Why did Russian police 'Robin Hoods' execute criminals without a trial?

Alexander Ovchinnikov/TASS
An urban legend recalls the story of policemen-avengers who in the 1990s fought criminals in a criminal way, shooting them on the streets and blowing up their cars. Convincing proof and reliable witnesses are still lacking to confirm this story, but many today are certain that it’s true.

In the 1998 movie, Renegade Force, SWAT officers tired of widespread corruption and impunity in the American justice system unleash a vigilante campaign against criminals.

The movie claimed to be fiction, but its creators had no idea that what they depicted could actually happen in Russia at that time.

Many believe that in the 1990s a shadowy police unit called “White Arrow” led a secret war against mob bosses, combating them with illegal methods - executions without trial and blowing them up.

‘Wild Nineties’

The fall of the Soviet Union was followed by a disastrous economic crisis that led to a catastrophic decline in the standard of living. Russia was overwhelmed by widespread banditism, gangster wars, mass killings, and racketeering.

Mafia bosses fought and assassinated each other in a frantic struggle for power, wealth and influence. Some of those killings, many believe, were not the work of other bandits, but instead by the police officers themselves, who decided not to play by the rules anymore.

First mention of White Arrow came in 1998 in accusations by mafia boss Tigran Petrosyan, who positioned himself as a businessman. Tigran blamed the Smolensk police anti-crime department and its chief Alexander Lomtikov in the brutal murder of one of his associates and the disappearance of another.

Lomtikov and some of his colleagues were arrested, but they were released a month later due to lack of evidence. As for Petrosyan he was killed two years later, and his murder remains unsolved.


One version of the legend says that White Arrow was established by the authorities to act in the interests of the state.

When gangs tried to encroach on state territory, they were annihilated. Thus, in 1994, it is possible that Otari Kvantrishvilli was killed because he dealt in the export of oil, timber and non-ferrous metals, and also expressed a desire to start a career in politics.

Otari Kvantrishvilli

Kvantrishvilli had friends in high places, and couldn’t be easily arrested. Thus, it’s suspected that White Arrow was activated.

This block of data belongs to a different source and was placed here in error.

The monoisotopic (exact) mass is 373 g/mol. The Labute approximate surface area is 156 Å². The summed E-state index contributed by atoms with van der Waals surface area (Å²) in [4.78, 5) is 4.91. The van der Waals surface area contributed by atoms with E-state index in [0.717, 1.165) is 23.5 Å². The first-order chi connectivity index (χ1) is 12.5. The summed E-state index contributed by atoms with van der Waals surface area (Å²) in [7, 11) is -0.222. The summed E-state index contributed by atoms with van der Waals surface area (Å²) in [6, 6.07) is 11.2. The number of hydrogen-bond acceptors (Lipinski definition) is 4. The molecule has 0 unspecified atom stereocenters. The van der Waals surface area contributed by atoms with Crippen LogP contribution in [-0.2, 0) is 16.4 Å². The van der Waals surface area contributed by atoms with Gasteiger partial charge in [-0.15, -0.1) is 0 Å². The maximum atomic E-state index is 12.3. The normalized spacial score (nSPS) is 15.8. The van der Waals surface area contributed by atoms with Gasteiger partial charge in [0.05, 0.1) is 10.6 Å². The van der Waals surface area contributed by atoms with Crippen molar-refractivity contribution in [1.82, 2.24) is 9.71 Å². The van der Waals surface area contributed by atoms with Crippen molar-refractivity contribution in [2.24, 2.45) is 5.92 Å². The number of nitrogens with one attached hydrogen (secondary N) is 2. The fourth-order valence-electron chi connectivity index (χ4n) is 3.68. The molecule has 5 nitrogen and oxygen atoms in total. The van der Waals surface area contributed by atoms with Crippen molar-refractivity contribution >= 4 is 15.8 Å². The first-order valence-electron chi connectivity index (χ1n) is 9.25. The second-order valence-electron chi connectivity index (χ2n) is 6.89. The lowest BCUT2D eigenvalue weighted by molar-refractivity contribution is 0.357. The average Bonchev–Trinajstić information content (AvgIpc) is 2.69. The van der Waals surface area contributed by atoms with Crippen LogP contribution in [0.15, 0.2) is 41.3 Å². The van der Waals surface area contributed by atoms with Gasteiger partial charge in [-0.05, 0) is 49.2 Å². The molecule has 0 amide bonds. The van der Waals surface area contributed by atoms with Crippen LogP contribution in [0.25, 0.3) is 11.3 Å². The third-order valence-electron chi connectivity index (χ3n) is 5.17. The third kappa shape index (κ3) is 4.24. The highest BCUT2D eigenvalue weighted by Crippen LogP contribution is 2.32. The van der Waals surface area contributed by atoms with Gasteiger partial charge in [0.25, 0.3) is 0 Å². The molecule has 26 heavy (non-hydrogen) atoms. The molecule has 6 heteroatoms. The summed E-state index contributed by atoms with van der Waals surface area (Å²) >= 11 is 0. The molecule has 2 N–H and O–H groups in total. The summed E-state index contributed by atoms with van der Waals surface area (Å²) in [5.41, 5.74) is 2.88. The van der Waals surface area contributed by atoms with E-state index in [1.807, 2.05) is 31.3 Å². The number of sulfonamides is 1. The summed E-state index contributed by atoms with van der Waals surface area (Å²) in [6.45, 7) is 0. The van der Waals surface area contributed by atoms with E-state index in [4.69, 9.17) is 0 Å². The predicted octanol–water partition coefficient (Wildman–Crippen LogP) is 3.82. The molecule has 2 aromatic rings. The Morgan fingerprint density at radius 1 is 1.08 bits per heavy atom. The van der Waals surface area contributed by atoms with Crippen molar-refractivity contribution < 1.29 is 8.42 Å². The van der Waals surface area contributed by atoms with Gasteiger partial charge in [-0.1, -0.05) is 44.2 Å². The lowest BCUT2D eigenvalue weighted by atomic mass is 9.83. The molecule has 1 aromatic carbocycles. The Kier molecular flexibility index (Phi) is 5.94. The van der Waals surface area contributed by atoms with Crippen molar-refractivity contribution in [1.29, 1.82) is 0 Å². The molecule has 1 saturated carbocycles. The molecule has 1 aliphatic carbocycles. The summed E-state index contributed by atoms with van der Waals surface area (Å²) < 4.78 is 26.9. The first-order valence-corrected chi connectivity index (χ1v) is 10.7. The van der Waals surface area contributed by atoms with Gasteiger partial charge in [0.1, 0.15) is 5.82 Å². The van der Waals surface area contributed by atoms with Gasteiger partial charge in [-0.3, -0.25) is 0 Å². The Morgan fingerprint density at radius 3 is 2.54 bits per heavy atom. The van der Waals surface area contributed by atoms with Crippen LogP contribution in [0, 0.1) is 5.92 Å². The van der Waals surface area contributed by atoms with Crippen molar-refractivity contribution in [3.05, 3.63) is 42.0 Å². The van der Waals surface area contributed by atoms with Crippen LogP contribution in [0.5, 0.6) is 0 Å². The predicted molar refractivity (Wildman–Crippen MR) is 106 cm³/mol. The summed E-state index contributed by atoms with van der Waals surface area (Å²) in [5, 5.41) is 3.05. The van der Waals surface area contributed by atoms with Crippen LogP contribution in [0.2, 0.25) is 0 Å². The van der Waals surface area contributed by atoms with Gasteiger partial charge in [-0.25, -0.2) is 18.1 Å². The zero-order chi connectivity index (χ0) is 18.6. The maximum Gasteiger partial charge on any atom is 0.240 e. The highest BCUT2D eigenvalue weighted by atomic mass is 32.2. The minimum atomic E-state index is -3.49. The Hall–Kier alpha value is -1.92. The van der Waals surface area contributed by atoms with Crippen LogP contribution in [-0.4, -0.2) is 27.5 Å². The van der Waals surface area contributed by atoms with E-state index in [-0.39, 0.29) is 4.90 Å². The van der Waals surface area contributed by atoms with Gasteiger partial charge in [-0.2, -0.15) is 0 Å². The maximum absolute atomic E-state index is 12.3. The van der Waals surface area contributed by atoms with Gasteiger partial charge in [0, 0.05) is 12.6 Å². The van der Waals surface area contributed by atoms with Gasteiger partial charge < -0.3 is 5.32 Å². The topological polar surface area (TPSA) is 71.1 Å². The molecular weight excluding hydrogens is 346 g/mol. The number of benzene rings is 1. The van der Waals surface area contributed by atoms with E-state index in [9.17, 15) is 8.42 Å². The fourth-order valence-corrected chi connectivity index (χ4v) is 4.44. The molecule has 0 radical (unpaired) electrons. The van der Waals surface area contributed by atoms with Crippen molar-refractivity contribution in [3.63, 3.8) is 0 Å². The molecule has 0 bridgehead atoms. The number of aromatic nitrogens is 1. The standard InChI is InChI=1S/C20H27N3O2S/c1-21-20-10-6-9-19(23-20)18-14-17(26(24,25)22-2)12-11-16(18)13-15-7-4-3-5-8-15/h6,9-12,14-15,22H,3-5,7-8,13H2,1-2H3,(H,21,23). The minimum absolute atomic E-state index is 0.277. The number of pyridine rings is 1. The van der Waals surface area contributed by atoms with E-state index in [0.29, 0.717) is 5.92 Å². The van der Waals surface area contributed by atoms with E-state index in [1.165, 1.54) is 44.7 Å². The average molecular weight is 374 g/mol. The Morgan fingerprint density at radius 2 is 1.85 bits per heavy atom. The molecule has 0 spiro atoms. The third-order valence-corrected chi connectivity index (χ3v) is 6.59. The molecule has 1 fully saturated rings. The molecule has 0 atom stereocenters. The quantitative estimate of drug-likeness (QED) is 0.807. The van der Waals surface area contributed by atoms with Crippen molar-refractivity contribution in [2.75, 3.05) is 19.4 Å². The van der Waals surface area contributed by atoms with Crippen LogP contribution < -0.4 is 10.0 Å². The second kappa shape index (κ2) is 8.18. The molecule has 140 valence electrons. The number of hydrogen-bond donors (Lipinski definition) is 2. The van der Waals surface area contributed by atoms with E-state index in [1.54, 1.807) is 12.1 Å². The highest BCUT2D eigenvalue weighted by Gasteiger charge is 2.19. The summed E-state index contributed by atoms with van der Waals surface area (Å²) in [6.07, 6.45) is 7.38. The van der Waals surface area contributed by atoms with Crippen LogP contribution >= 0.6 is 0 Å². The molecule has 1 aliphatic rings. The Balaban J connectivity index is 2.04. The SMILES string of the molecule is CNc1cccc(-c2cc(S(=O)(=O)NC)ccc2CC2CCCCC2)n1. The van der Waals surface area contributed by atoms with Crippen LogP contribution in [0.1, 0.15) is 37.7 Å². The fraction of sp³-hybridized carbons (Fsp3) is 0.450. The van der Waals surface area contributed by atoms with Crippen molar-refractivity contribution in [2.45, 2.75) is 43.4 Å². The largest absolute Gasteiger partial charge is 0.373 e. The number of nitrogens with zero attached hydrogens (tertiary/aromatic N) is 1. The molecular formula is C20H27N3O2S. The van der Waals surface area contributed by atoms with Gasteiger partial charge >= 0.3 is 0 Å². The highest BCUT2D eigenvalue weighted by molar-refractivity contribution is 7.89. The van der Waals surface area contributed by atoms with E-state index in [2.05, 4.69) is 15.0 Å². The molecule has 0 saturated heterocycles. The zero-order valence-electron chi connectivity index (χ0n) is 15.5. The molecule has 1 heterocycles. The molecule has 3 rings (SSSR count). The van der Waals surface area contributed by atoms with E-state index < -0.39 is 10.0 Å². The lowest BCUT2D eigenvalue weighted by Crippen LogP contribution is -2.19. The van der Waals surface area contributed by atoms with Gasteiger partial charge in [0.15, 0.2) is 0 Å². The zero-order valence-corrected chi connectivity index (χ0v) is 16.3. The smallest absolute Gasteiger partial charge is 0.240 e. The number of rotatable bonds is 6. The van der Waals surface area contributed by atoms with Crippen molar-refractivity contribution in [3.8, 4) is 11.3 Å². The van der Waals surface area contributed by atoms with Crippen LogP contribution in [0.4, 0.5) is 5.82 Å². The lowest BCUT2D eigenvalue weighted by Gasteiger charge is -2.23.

That same year, the Mercedes of another mafia boss, Sergey Timofeev (“Sylvestr”), was blown up. Before that, the “businessman” had started activities in the oil sector. 

Sergey “Sylvestr” Timofeev

Also, gangsters were leaning on small and medium-sized business, and the state was losing out on a significant amount of potential tax revenues. The secret unit supposedly resolved this problem by exterminating the most dangerous gangsters.

New Robin Hoods

Many believe, however, that the state had nothing to do with the creation of White Arrow, and that it was most likely the private initiative of police officers who were tired of the vast level of corruption and lack of justice.

As experienced servicemen from special units of the Interior Ministry and FSB, these “Robin Hoods” hunted down mafia bosses, which they couldn’t touch legally. They kidnapped criminals, who disappeared without a trace, blew up their cars, and brazenly shot them on the streets.

Covering the tracks

It was believed the White Arrow often used gangsters against other gangsters. Thus, the famous contract killer, Alexander Solonik, purportedly worked for this secret organization.

Alexander Solonik

As a former police officer, he could maintain close ties with his professional colleagues and was used in their secret operations. In 1995, Solonik mysteriously escaped prison and fled to Greece, where two years later he was killed.

In 1998, two members of the Kurgan crime group died in prison on the same day. Supposedly they were tied to the policemen-avengers and were going to testify against them. Looks like White Arrow cut all loose ends.

By the early 2000s, with the end of Russia’s era of mass banditism, the legend of White Arrow also mostly faded away. Many killings of mob bosses are still unsolved, however, and there are no living witnesses to testify about such extra-judicial activity, if there ever was any.

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